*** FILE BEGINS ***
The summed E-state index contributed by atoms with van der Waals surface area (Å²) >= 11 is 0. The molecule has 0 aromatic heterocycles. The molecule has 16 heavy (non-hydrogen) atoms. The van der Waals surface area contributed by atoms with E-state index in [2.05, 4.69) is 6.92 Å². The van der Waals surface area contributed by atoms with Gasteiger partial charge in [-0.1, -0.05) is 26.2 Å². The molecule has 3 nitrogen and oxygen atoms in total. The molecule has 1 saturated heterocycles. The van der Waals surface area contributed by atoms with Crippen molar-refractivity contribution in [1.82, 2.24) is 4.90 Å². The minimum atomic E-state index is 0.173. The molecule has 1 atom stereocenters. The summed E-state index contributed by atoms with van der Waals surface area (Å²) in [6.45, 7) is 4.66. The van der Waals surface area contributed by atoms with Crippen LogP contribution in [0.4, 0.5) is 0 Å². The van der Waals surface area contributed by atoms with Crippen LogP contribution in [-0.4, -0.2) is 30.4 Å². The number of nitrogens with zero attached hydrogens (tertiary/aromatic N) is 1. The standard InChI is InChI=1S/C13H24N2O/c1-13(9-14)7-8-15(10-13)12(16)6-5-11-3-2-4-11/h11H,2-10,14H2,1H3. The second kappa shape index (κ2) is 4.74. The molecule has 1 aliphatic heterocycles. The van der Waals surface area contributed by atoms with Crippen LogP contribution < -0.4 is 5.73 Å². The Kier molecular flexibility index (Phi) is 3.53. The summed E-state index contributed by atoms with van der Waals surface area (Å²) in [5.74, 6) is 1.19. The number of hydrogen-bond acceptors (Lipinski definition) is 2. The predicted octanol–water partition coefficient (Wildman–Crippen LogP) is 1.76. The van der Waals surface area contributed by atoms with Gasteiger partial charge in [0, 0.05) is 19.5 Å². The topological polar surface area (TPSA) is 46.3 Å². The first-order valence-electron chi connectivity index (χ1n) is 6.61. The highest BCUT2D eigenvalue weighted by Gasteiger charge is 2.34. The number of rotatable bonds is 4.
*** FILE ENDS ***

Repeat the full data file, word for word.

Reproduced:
The summed E-state index contributed by atoms with van der Waals surface area (Å²) >= 11 is 0. The molecule has 0 aromatic heterocycles. The molecule has 16 heavy (non-hydrogen) atoms. The van der Waals surface area contributed by atoms with E-state index in [2.05, 4.69) is 6.92 Å². The van der Waals surface area contributed by atoms with Gasteiger partial charge in [-0.1, -0.05) is 26.2 Å². The molecule has 3 nitrogen and oxygen atoms in total. The molecule has 1 saturated heterocycles. The van der Waals surface area contributed by atoms with Crippen molar-refractivity contribution in [1.82, 2.24) is 4.90 Å². The minimum atomic E-state index is 0.173. The molecule has 1 atom stereocenters. The summed E-state index contributed by atoms with van der Waals surface area (Å²) in [6.45, 7) is 4.66. The van der Waals surface area contributed by atoms with Crippen LogP contribution in [0.4, 0.5) is 0 Å². The van der Waals surface area contributed by atoms with Crippen LogP contribution in [-0.4, -0.2) is 30.4 Å². The number of nitrogens with zero attached hydrogens (tertiary/aromatic N) is 1. The standard InChI is InChI=1S/C13H24N2O/c1-13(9-14)7-8-15(10-13)12(16)6-5-11-3-2-4-11/h11H,2-10,14H2,1H3. The second kappa shape index (κ2) is 4.74. The molecule has 1 aliphatic heterocycles. The van der Waals surface area contributed by atoms with Crippen LogP contribution < -0.4 is 5.73 Å². The Kier molecular flexibility index (Phi) is 3.53. The summed E-state index contributed by atoms with van der Waals surface area (Å²) in [5.74, 6) is 1.19. The number of hydrogen-bond acceptors (Lipinski definition) is 2. The predicted octanol–water partition coefficient (Wildman–Crippen LogP) is 1.76. The van der Waals surface area contributed by atoms with Gasteiger partial charge in [0, 0.05) is 19.5 Å². The topological polar surface area (TPSA) is 46.3 Å². The first-order valence-electron chi connectivity index (χ1n) is 6.61. The highest BCUT2D eigenvalue weighted by Gasteiger charge is 2.34. The number of rotatable bonds is 4.